During one of many recent phone conversations with my grandparents, they thanked me for a recent parcel. I write for a religious magazine focused on social justice, and because my grandpa is a retired minister, I sent him a copy.
Truth be told, I probably write for the magazine as a subconscious way to win his approval. He doesn’t quite seem to know what I do, and because he sometimes asks more questions about my partner’s job than mine, I’m not always sure he cares as much about his fave granddaughter’s career as he does about my man’s. Generational divides and Christian patriarchal norms can be tricky like that.
I’d totally forgotten that I’d even sent over the magazines until Grandpa reminded me.
“Hey, thanks for those!” he hollered. Then he said, “Not that we can always understand them.”
Suddenly, I was apologizing. “I guess sometimes my sentences are a bit convoluted -- er, long,” I stammered.
“Well, we can really only handle four- or five-letter words,” my grandpa said with a chuckle.
I laughed along with my grandpa -- what the hell else was I going to do? -- but I also felt like saying, “Well then, I’ve got some four-letter words I can teach you instead.”
Just like that, I was angry when I should have been proud. I felt shamed for doing my job and attempting to receive any sort of recognition from the folks who are supposed to love and support my ambitions the most.
I know that my grandpa was probably trying to hide some embarrassment by laughing it off. But smart-shaming, what I call it when we make one another feel humiliated because of intellect or critical analysis, is also incredibly hurtful.
For days after the incident, I walked around wondering what the difference is between ego and confidence, between quiet approval and vocal praise, between self-assuredness and seeking approval from others.
Should I not expect my aging grandparents to congratulate me? Is it unfair to hope that they’ll understand what I do and why it means a lot to me?
Around that same time, when a couple of different editors got back to me with assignments or contract offers, I was intentional about relishing their acceptance and approval. Despite what’s been drilled into my head by certain family members and classmates for much of my life, I tried to own that having great ideas and being a smarty-pants isn’t necessarily a bad thing.
Here’s an example of why this sort of thing gets to me. When I was getting ready to leave for a public university two states over, a high school teacher made a comment about how I was going off to get a “fancy education.” Her whole life was supposed to be about educating others, but she quickly turned hostile at the idea that I might have gotten too much of a good thing. In the Midwestern suburb where I’m from, this attitude is the pervasive norm.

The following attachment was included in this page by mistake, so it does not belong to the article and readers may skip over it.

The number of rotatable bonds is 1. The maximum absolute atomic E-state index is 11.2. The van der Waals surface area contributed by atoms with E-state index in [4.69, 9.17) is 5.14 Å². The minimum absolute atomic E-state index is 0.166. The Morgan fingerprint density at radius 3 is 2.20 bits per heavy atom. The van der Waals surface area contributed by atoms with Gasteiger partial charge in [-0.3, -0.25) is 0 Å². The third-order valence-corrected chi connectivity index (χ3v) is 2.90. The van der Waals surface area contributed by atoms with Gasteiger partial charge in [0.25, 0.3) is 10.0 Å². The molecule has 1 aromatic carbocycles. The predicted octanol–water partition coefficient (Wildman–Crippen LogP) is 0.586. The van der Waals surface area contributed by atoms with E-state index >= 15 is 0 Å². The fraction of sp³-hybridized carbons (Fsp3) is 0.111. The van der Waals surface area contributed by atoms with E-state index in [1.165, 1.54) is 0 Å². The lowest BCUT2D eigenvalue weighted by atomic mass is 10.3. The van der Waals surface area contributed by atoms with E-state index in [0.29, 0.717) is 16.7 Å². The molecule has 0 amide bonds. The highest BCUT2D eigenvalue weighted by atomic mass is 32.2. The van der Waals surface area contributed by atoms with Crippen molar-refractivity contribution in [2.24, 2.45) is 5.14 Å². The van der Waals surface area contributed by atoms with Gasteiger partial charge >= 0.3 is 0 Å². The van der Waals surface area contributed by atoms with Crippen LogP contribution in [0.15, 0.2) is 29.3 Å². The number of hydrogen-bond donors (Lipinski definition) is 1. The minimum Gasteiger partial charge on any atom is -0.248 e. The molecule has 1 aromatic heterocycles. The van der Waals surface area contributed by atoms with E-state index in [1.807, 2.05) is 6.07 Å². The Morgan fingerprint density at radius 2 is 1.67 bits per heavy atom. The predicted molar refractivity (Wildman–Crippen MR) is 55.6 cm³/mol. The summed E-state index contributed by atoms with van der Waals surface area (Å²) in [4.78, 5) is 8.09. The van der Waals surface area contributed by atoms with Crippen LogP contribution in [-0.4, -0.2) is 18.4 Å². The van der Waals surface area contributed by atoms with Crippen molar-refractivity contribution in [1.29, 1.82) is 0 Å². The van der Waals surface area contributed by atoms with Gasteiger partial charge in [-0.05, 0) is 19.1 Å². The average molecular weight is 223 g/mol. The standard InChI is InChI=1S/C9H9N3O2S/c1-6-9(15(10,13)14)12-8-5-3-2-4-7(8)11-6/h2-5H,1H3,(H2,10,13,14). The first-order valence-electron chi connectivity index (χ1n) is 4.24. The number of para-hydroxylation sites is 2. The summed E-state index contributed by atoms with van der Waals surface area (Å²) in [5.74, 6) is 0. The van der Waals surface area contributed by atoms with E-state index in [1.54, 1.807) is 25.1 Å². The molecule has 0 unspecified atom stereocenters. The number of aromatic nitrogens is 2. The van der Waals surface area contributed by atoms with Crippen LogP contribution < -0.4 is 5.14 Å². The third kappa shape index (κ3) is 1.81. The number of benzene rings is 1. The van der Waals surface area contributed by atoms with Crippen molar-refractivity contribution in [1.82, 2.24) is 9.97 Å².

So when someone chides me for being too smart, it stings. There’s a lot of baggage attached to those sorts of terms. It takes me back to the complicated feelings of adolescence, when being a certain kind of intelligent was OK, but too much knowledge -- even if you didn’t flaunt it -- somehow made you an elitist.
When my birthday/Christmas card from my grandparents arrived a week later, there was an extra note at the bottom in Grandpa’s handwriting.
Your articles were interesting. Thanks for sending them.
By the time I read that, my Gram had been hospitalized. At 80, she continues to battle lifelong psychiatric difficulties brought on and/or exacerbated by childhood abuse. At a routine appointment, the doc had decided she needed some time off from life.
While Gram was in the hospital, I spent several hour-plus stretches on the phone with Grandpa. We talked about money and career, gender roles in relationships, and how the world has changed. Mostly, Grandpa told me stories about the trouble he and Gram had due to money and her lack of understanding about the larger world.
As he talked, it hit me that Grandpa wasn’t downplaying my intellect. He was covering for himself, and mostly for Gram. He might have had trouble with a few of the bigger words in my articles, but he isn’t the one who struggles to understand me. Gram is.
My Gram, caught up in that old-world religious patriarchy I already mentioned, dropped out of college after my Grandpa proposed. She never pursued a career independent of Grandpa’s church work. In part, it was because she was never able to handle more than what they could do together, as a supportive team.
Really, what is she going to say when I send her long-winded articles about the evolution of modern marriage or the ability to find quiet time for God in a noisy, wired world?
She’s not a stupid lady. My choices to call my husband “partner” and pursue an independent career just don’t apply or make much sense to her.
Furthermore, not being able to read or comprehend the big words is not an indictment of me as a grandchild. It has nothing to do with respect or pride. It has nothing to do with love.
Sometimes, I forget that.
The day before she was scheduled to come home, the second day of the new year, I called Grandpa to encourage him. I was pleasantly surprised when he asked about a new job I just accepted.
“When do you start? Are you excited?”
I started talking about all the work I have this year, all of the cool, challenging projects and assignments I’m lining up, and he listened intently. Then I confessed that I often have status anxiety -- not the kind in which I worry about what other people think but the kind in which I worry about potential, about living up to whoever I’m supposed to be.
“I know what kind you mean,” Grandpa said. “And you’re gonna be just fine. You’re going to do fine for yourself. You, well, you will do just fine.”
In his understated, repetitive way, he said what I needed to hear. I told him that once Gram got home, they would be fine, too. We all will be.